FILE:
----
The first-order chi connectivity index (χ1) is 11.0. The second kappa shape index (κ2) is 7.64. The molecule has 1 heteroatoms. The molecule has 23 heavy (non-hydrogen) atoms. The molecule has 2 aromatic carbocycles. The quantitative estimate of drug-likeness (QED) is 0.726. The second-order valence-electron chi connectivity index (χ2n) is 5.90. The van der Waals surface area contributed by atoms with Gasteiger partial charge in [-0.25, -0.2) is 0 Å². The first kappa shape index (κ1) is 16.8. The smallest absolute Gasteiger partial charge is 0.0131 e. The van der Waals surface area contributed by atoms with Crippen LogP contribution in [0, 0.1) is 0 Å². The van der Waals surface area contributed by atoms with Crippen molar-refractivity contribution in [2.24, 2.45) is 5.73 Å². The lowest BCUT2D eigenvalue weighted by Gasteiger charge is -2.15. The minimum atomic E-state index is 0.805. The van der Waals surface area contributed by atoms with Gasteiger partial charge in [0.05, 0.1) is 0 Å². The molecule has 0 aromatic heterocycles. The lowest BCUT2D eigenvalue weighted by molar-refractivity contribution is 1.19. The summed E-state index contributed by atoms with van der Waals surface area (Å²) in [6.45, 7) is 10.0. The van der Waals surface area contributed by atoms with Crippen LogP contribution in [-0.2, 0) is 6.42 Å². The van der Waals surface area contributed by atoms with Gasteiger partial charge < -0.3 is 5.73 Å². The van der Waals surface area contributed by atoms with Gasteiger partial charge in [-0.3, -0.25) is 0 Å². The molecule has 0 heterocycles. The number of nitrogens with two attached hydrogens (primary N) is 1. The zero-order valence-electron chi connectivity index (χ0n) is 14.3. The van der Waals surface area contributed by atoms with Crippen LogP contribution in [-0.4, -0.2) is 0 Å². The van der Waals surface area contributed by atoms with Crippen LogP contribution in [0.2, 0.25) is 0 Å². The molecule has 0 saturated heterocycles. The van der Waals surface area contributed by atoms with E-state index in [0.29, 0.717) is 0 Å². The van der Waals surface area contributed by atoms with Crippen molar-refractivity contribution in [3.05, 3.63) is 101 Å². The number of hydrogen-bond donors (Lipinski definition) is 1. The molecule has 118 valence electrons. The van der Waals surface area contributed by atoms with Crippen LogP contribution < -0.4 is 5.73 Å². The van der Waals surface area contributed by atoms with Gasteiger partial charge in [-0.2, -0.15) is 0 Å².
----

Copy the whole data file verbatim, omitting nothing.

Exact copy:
The first-order chi connectivity index (χ1) is 11.0. The second kappa shape index (κ2) is 7.64. The molecule has 1 heteroatoms. The molecule has 23 heavy (non-hydrogen) atoms. The molecule has 2 aromatic carbocycles. The quantitative estimate of drug-likeness (QED) is 0.726. The second-order valence-electron chi connectivity index (χ2n) is 5.90. The van der Waals surface area contributed by atoms with Gasteiger partial charge in [-0.25, -0.2) is 0 Å². The first kappa shape index (κ1) is 16.8. The smallest absolute Gasteiger partial charge is 0.0131 e. The van der Waals surface area contributed by atoms with Crippen LogP contribution in [0, 0.1) is 0 Å². The van der Waals surface area contributed by atoms with Crippen molar-refractivity contribution in [2.24, 2.45) is 5.73 Å². The lowest BCUT2D eigenvalue weighted by Gasteiger charge is -2.15. The minimum atomic E-state index is 0.805. The van der Waals surface area contributed by atoms with Gasteiger partial charge in [0.05, 0.1) is 0 Å². The molecule has 0 aromatic heterocycles. The lowest BCUT2D eigenvalue weighted by molar-refractivity contribution is 1.19. The summed E-state index contributed by atoms with van der Waals surface area (Å²) in [6.45, 7) is 10.0. The van der Waals surface area contributed by atoms with Crippen LogP contribution in [-0.2, 0) is 6.42 Å². The van der Waals surface area contributed by atoms with Gasteiger partial charge < -0.3 is 5.73 Å². The van der Waals surface area contributed by atoms with Gasteiger partial charge in [-0.3, -0.25) is 0 Å². The molecule has 0 heterocycles. The number of nitrogens with two attached hydrogens (primary N) is 1. The zero-order valence-electron chi connectivity index (χ0n) is 14.3. The van der Waals surface area contributed by atoms with Crippen LogP contribution in [-0.4, -0.2) is 0 Å². The van der Waals surface area contributed by atoms with Crippen LogP contribution in [0.2, 0.25) is 0 Å². The molecule has 0 saturated heterocycles. The van der Waals surface area contributed by atoms with E-state index in [0.29, 0.717) is 0 Å². The van der Waals surface area contributed by atoms with Crippen molar-refractivity contribution in [3.05, 3.63) is 101 Å². The number of hydrogen-bond donors (Lipinski definition) is 1. The molecule has 118 valence electrons. The van der Waals surface area contributed by atoms with Crippen LogP contribution < -0.4 is 5.73 Å². The van der Waals surface area contributed by atoms with Gasteiger partial charge in [-0.2, -0.15) is 0 Å².